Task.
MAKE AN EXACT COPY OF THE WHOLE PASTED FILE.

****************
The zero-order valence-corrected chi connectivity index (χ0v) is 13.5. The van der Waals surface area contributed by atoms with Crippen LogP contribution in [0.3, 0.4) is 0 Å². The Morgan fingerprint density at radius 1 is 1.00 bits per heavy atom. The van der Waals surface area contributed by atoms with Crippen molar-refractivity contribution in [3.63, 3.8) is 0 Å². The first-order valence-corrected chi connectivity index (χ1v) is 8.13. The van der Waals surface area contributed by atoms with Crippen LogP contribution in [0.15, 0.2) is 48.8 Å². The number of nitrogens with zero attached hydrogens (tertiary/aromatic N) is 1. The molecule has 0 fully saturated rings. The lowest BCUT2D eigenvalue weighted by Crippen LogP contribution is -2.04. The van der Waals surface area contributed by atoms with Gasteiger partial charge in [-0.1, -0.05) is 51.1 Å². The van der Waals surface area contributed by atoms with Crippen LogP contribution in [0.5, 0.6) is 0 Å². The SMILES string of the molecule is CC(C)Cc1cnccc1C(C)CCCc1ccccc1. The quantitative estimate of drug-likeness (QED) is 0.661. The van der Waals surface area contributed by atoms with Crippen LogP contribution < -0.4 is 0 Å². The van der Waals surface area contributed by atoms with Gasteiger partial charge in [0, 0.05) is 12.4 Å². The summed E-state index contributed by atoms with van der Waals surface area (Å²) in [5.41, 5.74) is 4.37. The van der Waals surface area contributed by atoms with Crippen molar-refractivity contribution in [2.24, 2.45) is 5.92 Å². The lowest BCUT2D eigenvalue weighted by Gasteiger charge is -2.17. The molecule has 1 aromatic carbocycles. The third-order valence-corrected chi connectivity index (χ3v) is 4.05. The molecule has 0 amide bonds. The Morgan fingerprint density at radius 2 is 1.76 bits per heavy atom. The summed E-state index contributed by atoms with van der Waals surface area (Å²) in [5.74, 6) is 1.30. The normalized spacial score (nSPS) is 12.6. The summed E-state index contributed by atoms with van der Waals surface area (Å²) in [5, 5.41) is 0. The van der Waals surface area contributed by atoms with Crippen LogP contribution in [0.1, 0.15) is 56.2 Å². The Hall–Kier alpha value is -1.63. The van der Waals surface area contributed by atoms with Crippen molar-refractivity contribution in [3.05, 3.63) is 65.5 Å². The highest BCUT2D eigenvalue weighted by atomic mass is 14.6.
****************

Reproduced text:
The zero-order valence-corrected chi connectivity index (χ0v) is 13.5. The van der Waals surface area contributed by atoms with Crippen LogP contribution in [0.3, 0.4) is 0 Å². The Morgan fingerprint density at radius 1 is 1.00 bits per heavy atom. The van der Waals surface area contributed by atoms with Crippen molar-refractivity contribution in [3.63, 3.8) is 0 Å². The first-order valence-corrected chi connectivity index (χ1v) is 8.13. The van der Waals surface area contributed by atoms with Crippen LogP contribution in [0.15, 0.2) is 48.8 Å². The number of nitrogens with zero attached hydrogens (tertiary/aromatic N) is 1. The molecule has 0 fully saturated rings. The lowest BCUT2D eigenvalue weighted by Crippen LogP contribution is -2.04. The van der Waals surface area contributed by atoms with Gasteiger partial charge in [-0.1, -0.05) is 51.1 Å². The van der Waals surface area contributed by atoms with Crippen LogP contribution in [0.5, 0.6) is 0 Å². The SMILES string of the molecule is CC(C)Cc1cnccc1C(C)CCCc1ccccc1. The quantitative estimate of drug-likeness (QED) is 0.661. The van der Waals surface area contributed by atoms with Crippen LogP contribution < -0.4 is 0 Å². The van der Waals surface area contributed by atoms with Gasteiger partial charge in [0, 0.05) is 12.4 Å². The summed E-state index contributed by atoms with van der Waals surface area (Å²) in [5.41, 5.74) is 4.37. The van der Waals surface area contributed by atoms with Crippen molar-refractivity contribution in [2.24, 2.45) is 5.92 Å². The lowest BCUT2D eigenvalue weighted by Gasteiger charge is -2.17. The molecule has 1 aromatic carbocycles. The third-order valence-corrected chi connectivity index (χ3v) is 4.05. The molecule has 0 amide bonds. The Morgan fingerprint density at radius 2 is 1.76 bits per heavy atom. The summed E-state index contributed by atoms with van der Waals surface area (Å²) in [5.74, 6) is 1.30. The normalized spacial score (nSPS) is 12.6. The summed E-state index contributed by atoms with van der Waals surface area (Å²) in [5, 5.41) is 0. The van der Waals surface area contributed by atoms with Crippen LogP contribution in [0.1, 0.15) is 56.2 Å². The Hall–Kier alpha value is -1.63. The van der Waals surface area contributed by atoms with Crippen molar-refractivity contribution in [3.05, 3.63) is 65.5 Å². The highest BCUT2D eigenvalue weighted by atomic mass is 14.6.